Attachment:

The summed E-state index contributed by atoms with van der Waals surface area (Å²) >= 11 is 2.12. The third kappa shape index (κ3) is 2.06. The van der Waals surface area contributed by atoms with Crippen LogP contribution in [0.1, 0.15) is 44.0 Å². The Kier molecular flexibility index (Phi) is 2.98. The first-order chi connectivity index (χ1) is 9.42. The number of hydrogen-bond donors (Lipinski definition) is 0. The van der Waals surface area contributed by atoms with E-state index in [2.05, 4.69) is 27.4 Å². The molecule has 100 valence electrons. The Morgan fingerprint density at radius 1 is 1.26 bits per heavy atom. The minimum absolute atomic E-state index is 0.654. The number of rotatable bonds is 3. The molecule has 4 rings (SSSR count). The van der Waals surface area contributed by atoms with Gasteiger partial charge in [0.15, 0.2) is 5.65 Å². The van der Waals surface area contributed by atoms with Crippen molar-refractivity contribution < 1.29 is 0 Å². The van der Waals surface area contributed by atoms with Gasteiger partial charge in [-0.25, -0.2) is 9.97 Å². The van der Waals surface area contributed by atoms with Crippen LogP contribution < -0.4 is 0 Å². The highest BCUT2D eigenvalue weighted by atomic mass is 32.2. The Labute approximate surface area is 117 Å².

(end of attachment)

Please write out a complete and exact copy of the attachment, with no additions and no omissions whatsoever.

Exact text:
The summed E-state index contributed by atoms with van der Waals surface area (Å²) >= 11 is 2.12. The third kappa shape index (κ3) is 2.06. The van der Waals surface area contributed by atoms with Crippen LogP contribution in [0.1, 0.15) is 44.0 Å². The Kier molecular flexibility index (Phi) is 2.98. The first-order chi connectivity index (χ1) is 9.42. The number of hydrogen-bond donors (Lipinski definition) is 0. The van der Waals surface area contributed by atoms with E-state index in [2.05, 4.69) is 27.4 Å². The molecule has 100 valence electrons. The Morgan fingerprint density at radius 1 is 1.26 bits per heavy atom. The minimum absolute atomic E-state index is 0.654. The number of rotatable bonds is 3. The molecule has 4 rings (SSSR count). The van der Waals surface area contributed by atoms with Gasteiger partial charge in [0.15, 0.2) is 5.65 Å². The van der Waals surface area contributed by atoms with Crippen molar-refractivity contribution < 1.29 is 0 Å². The van der Waals surface area contributed by atoms with Gasteiger partial charge in [-0.25, -0.2) is 9.97 Å². The van der Waals surface area contributed by atoms with Crippen LogP contribution < -0.4 is 0 Å². The highest BCUT2D eigenvalue weighted by atomic mass is 32.2. The Labute approximate surface area is 117 Å².